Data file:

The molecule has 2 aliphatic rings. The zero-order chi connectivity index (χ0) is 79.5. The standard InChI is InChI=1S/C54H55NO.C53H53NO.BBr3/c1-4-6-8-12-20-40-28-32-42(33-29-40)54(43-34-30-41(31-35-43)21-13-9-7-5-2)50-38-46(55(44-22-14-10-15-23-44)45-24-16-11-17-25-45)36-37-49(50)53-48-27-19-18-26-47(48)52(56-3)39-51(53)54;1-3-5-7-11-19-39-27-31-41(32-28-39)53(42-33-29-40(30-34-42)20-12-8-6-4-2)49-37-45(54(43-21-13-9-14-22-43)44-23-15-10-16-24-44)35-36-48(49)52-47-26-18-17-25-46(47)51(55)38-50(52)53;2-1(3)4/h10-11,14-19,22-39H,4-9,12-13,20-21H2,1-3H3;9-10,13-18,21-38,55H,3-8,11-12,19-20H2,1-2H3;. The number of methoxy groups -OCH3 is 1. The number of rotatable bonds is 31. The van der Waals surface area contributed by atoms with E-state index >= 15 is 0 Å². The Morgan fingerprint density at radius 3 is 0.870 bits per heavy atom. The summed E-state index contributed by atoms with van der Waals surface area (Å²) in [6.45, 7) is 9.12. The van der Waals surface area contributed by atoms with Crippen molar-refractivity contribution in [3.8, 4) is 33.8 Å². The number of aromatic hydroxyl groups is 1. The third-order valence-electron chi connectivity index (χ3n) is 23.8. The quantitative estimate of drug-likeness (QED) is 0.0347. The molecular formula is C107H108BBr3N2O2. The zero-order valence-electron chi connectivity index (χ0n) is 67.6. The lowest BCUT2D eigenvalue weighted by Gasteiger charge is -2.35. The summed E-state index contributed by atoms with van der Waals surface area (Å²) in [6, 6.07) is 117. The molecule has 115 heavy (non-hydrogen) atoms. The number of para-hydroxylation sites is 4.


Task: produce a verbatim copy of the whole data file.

The molecule has 2 aliphatic rings. The zero-order chi connectivity index (χ0) is 79.5. The standard InChI is InChI=1S/C54H55NO.C53H53NO.BBr3/c1-4-6-8-12-20-40-28-32-42(33-29-40)54(43-34-30-41(31-35-43)21-13-9-7-5-2)50-38-46(55(44-22-14-10-15-23-44)45-24-16-11-17-25-45)36-37-49(50)53-48-27-19-18-26-47(48)52(56-3)39-51(53)54;1-3-5-7-11-19-39-27-31-41(32-28-39)53(42-33-29-40(30-34-42)20-12-8-6-4-2)49-37-45(54(43-21-13-9-14-22-43)44-23-15-10-16-24-44)35-36-48(49)52-47-26-18-17-25-46(47)51(55)38-50(52)53;2-1(3)4/h10-11,14-19,22-39H,4-9,12-13,20-21H2,1-3H3;9-10,13-18,21-38,55H,3-8,11-12,19-20H2,1-2H3;. The number of methoxy groups -OCH3 is 1. The number of rotatable bonds is 31. The van der Waals surface area contributed by atoms with E-state index >= 15 is 0 Å². The Morgan fingerprint density at radius 3 is 0.870 bits per heavy atom. The summed E-state index contributed by atoms with van der Waals surface area (Å²) in [6.45, 7) is 9.12. The van der Waals surface area contributed by atoms with Crippen molar-refractivity contribution in [3.8, 4) is 33.8 Å². The number of aromatic hydroxyl groups is 1. The third-order valence-electron chi connectivity index (χ3n) is 23.8. The quantitative estimate of drug-likeness (QED) is 0.0347. The molecular formula is C107H108BBr3N2O2. The zero-order valence-electron chi connectivity index (χ0n) is 67.6. The lowest BCUT2D eigenvalue weighted by Gasteiger charge is -2.35. The summed E-state index contributed by atoms with van der Waals surface area (Å²) in [6, 6.07) is 117. The molecule has 115 heavy (non-hydrogen) atoms. The number of para-hydroxylation sites is 4.